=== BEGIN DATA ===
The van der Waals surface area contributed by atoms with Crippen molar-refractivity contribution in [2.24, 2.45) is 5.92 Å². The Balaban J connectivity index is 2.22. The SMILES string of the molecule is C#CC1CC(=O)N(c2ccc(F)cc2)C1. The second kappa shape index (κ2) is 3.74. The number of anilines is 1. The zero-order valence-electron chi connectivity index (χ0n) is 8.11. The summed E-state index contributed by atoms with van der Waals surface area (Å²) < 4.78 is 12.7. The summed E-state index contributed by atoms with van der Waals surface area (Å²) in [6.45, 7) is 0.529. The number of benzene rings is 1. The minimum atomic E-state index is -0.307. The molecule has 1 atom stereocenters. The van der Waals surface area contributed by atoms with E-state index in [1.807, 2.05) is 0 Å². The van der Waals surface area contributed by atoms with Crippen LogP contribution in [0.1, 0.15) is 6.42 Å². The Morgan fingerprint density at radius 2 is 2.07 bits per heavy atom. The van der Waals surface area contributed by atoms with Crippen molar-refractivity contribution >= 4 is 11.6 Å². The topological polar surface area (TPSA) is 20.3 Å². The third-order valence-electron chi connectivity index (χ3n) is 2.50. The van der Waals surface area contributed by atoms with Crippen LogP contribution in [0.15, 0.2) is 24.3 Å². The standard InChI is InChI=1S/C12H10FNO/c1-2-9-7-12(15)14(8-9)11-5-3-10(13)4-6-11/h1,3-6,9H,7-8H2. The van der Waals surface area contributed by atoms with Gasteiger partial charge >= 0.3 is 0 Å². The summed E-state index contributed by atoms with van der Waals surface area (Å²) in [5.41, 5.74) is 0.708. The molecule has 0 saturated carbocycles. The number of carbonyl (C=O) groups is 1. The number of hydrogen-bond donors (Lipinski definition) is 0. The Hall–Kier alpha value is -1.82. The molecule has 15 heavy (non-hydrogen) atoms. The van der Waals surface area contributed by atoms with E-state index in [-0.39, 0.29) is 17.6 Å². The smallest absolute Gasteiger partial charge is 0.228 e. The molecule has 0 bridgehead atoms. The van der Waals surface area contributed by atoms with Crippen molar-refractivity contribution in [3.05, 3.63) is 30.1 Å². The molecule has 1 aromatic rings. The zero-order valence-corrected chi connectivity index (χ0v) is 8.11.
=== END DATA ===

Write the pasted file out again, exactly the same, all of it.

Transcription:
The van der Waals surface area contributed by atoms with Crippen molar-refractivity contribution in [2.24, 2.45) is 5.92 Å². The Balaban J connectivity index is 2.22. The SMILES string of the molecule is C#CC1CC(=O)N(c2ccc(F)cc2)C1. The second kappa shape index (κ2) is 3.74. The number of anilines is 1. The zero-order valence-electron chi connectivity index (χ0n) is 8.11. The summed E-state index contributed by atoms with van der Waals surface area (Å²) < 4.78 is 12.7. The summed E-state index contributed by atoms with van der Waals surface area (Å²) in [6.45, 7) is 0.529. The number of benzene rings is 1. The minimum atomic E-state index is -0.307. The molecule has 1 atom stereocenters. The van der Waals surface area contributed by atoms with E-state index in [1.807, 2.05) is 0 Å². The van der Waals surface area contributed by atoms with Crippen LogP contribution in [0.1, 0.15) is 6.42 Å². The Morgan fingerprint density at radius 2 is 2.07 bits per heavy atom. The van der Waals surface area contributed by atoms with Crippen molar-refractivity contribution >= 4 is 11.6 Å². The topological polar surface area (TPSA) is 20.3 Å². The third-order valence-electron chi connectivity index (χ3n) is 2.50. The van der Waals surface area contributed by atoms with Crippen LogP contribution in [0.15, 0.2) is 24.3 Å². The standard InChI is InChI=1S/C12H10FNO/c1-2-9-7-12(15)14(8-9)11-5-3-10(13)4-6-11/h1,3-6,9H,7-8H2. The van der Waals surface area contributed by atoms with Gasteiger partial charge >= 0.3 is 0 Å². The summed E-state index contributed by atoms with van der Waals surface area (Å²) in [5.41, 5.74) is 0.708. The molecule has 0 saturated carbocycles. The number of carbonyl (C=O) groups is 1. The number of hydrogen-bond donors (Lipinski definition) is 0. The Hall–Kier alpha value is -1.82. The molecule has 15 heavy (non-hydrogen) atoms. The van der Waals surface area contributed by atoms with E-state index in [-0.39, 0.29) is 17.6 Å². The smallest absolute Gasteiger partial charge is 0.228 e. The molecule has 0 bridgehead atoms. The van der Waals surface area contributed by atoms with Crippen molar-refractivity contribution in [3.05, 3.63) is 30.1 Å². The molecule has 1 aromatic rings. The zero-order valence-corrected chi connectivity index (χ0v) is 8.11.